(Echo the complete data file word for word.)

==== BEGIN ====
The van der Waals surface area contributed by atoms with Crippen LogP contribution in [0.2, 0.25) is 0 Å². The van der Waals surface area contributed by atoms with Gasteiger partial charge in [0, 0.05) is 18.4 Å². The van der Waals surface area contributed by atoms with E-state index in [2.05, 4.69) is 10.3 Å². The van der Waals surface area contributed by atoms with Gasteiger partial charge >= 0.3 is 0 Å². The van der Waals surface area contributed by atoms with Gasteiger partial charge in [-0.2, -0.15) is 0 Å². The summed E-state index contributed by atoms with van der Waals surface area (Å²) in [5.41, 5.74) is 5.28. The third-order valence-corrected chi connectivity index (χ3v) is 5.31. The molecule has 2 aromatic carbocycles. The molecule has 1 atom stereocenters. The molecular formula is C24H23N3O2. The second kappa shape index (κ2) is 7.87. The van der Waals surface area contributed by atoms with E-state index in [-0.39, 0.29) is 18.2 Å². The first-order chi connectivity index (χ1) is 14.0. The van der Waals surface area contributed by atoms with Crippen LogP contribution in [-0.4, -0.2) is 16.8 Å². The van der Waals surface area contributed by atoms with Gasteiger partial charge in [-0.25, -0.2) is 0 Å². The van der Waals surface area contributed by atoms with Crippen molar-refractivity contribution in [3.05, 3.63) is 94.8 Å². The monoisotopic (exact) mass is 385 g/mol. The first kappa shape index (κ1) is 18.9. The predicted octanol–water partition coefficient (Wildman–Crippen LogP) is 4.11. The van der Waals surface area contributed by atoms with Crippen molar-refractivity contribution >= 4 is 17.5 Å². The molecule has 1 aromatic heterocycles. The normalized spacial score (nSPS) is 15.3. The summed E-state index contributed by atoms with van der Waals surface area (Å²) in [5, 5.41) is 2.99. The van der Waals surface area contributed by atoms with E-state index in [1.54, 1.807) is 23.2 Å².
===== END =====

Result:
The van der Waals surface area contributed by atoms with Crippen LogP contribution in [0.2, 0.25) is 0 Å². The van der Waals surface area contributed by atoms with Gasteiger partial charge in [0, 0.05) is 18.4 Å². The van der Waals surface area contributed by atoms with E-state index in [2.05, 4.69) is 10.3 Å². The van der Waals surface area contributed by atoms with Gasteiger partial charge >= 0.3 is 0 Å². The van der Waals surface area contributed by atoms with Gasteiger partial charge in [-0.2, -0.15) is 0 Å². The summed E-state index contributed by atoms with van der Waals surface area (Å²) in [5.41, 5.74) is 5.28. The third-order valence-corrected chi connectivity index (χ3v) is 5.31. The molecule has 2 aromatic carbocycles. The molecule has 1 atom stereocenters. The molecular formula is C24H23N3O2. The second kappa shape index (κ2) is 7.87. The van der Waals surface area contributed by atoms with E-state index in [-0.39, 0.29) is 18.2 Å². The first-order chi connectivity index (χ1) is 14.0. The van der Waals surface area contributed by atoms with Crippen LogP contribution in [-0.4, -0.2) is 16.8 Å². The van der Waals surface area contributed by atoms with Gasteiger partial charge in [-0.25, -0.2) is 0 Å². The van der Waals surface area contributed by atoms with Crippen molar-refractivity contribution in [3.05, 3.63) is 94.8 Å². The monoisotopic (exact) mass is 385 g/mol. The first kappa shape index (κ1) is 18.9. The predicted octanol–water partition coefficient (Wildman–Crippen LogP) is 4.11. The van der Waals surface area contributed by atoms with Crippen molar-refractivity contribution >= 4 is 17.5 Å². The molecule has 1 aromatic heterocycles. The normalized spacial score (nSPS) is 15.3. The summed E-state index contributed by atoms with van der Waals surface area (Å²) in [5, 5.41) is 2.99. The van der Waals surface area contributed by atoms with E-state index in [1.54, 1.807) is 23.2 Å².